2010 Alaska Sunk
Part 10 of 15
The Rain-Suit Incident
The Rain-Suit Incident
I threw away my spare rainsuit in a parking lot dumpster to help lighten my load. It was the older of the two rainsuits I'd brought with me. The one I kept was fairly new and capable of keeping me reasonably dry in “normal” rainy conditions. I was wearing it as I entered Montana - the Big Sky State. Since the day was sunny and starting to warm up I pulled over to take it off. I stuffed the jacket and the pants under my bungee cords because I was too lazy to roll them properly and place them safely away in my saddle-bags. A couple of hours later I paid a heavy price for my carelessness.
I was travelling at about 50mph through a small town where traffic was surprisingly heavy. A farmer was driving his pick-up truck a short distance behind me. Suddenly, my back wheel locked causing me to temporarily lose control of the bike. My tire squealed and my back-end swerved directly into the path of the pick-up truck but the driver was alert enough to give me an extra-wide berth to go around me. When I came to a stop I found out what happened. My rainsuit jacket and pants had slipped down and wrapped themselves around the hub of my back wheel and brake assembly. My wheel was stuck solid .Despite my best efforts I was unable to free it up. The pick-up truck had parked some distance ahead and the driver came over to help me. I suggested that he roll the bike very slowly backward while I try to unravel the rainsuit as the wheel rotated in reverse. I got the jacket free in one piece although it looked like it had been riddled with machine gun bullets. I removed most of the rain-pants but some remnants remained tight within the hub of the wheel. I thanked the farmer for his help and I continued on my journey. Sometime later I had a Harley dealer remove my back wheel and brake assembly to clean-out the remaining bits of rainsuit fabric. Readers of my blogs have heard me talk periodically about my unknown Angel that watches over me. I could feel her presence here, once again, during this rainsuit incident.
Picture this! ...A desolate two-lane highway in the middle of Montana. To your right is nothingness until you see the horizon. You see the same thing behind you and to your left as well, where Canada should be. Ahead of you is a simple intersection with a farmhouse, a barn and a few farm vehicles scattered around. A farmer is approaching the intersection riding a slow moving tractor. I slowed down to follow behind him since I didn't want to go over the solid double yellow line to pass him. The farmer looked around at me; he pulled partly over on the shoulder and waved me on by. I acknowledged his kindness and slowly past him being careful not to cross over the double yellow line and I proceeded safely through the intersection.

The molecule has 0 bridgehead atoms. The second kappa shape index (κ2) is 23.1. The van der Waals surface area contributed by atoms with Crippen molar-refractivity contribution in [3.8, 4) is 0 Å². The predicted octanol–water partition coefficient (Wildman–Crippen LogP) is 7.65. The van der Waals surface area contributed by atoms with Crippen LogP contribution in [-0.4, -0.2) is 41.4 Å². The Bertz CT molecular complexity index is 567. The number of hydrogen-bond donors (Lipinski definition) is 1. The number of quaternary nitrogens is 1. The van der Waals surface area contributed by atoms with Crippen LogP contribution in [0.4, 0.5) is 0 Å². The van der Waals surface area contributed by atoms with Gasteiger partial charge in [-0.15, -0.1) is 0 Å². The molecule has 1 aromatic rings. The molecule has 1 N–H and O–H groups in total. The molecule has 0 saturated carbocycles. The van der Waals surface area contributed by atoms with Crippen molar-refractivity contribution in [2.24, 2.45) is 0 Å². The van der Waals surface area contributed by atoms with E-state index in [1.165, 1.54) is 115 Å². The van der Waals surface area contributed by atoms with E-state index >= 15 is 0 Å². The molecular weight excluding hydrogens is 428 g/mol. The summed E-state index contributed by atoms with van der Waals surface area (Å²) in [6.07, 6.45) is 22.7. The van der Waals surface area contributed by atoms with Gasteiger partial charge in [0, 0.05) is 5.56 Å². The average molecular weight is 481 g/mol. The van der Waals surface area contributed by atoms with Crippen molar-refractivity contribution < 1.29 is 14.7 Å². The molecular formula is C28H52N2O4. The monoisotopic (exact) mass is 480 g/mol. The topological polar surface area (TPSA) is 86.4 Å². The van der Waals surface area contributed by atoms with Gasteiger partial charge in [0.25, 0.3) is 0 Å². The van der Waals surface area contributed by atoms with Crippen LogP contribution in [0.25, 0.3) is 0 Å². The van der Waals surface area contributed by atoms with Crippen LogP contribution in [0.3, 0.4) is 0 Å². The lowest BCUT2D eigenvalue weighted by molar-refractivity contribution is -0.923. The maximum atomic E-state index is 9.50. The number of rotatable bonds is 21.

A Montana State Trooper appeared from God knows where and signalled me to pull over. He asked me did I know why he had stopped me and I said that it couldn't be for speeding because I was travelling well below the posted speed limit. “No Sir!” he said. “Here in Montana our laws say that you can not cause one vehicle to pass another within the same lane. I said, “Officer, didn't you see the farmer riding the tractor waving me by while he moved over partly on the shoulder?” He said that I should not have past him and by doing so I had broken the law. He then asked to see my driver's license and registration papers.
I couldn't find my ownership/registration for my Harley Davidson motorcycle– bloody hell! I did not wish to spend time in a US jail especially one that still straps prisoners in the electric chair , or so I thought, so I took a calculated risk. I gave him my driver's license and the registration for my Yamaha Virago motorcycle hoping that he wouldn't notice the difference. ….It worked!
The officer returned my papers to me and said that he would not “write me up” this time but he did give me a warning. He instructed me to be more cautious next time and obey their laws.
Throughout this ordeal the trooper was courteous and treated me with respect. His warning hit home, however, and I wasn't going to repeat what I had considered to be a “nothing” incident. I still had an awful long way to go in this country before I would reach Ontario, and home.
While still in Montana on an empty highway I noticed a bunch of cyclists pulled over at the side of the road. It looked like they were repairing a puncture since one of the bikes was upside-down and a few tools were lying around. All were elderly females ranging between fifty and sixty years old. I pulled over to see if they needed a hand. The leader of the group thanked me for my offer but said that they had repaired the puncture and were just about ready to get moving again. She noticed my Ontario plates and asked where I came from. I said, “Ottawa - Canada's Capital City”. She responded by saying in unmistakable southern drawl, “Nice to meet you – we're all from Mississippi.”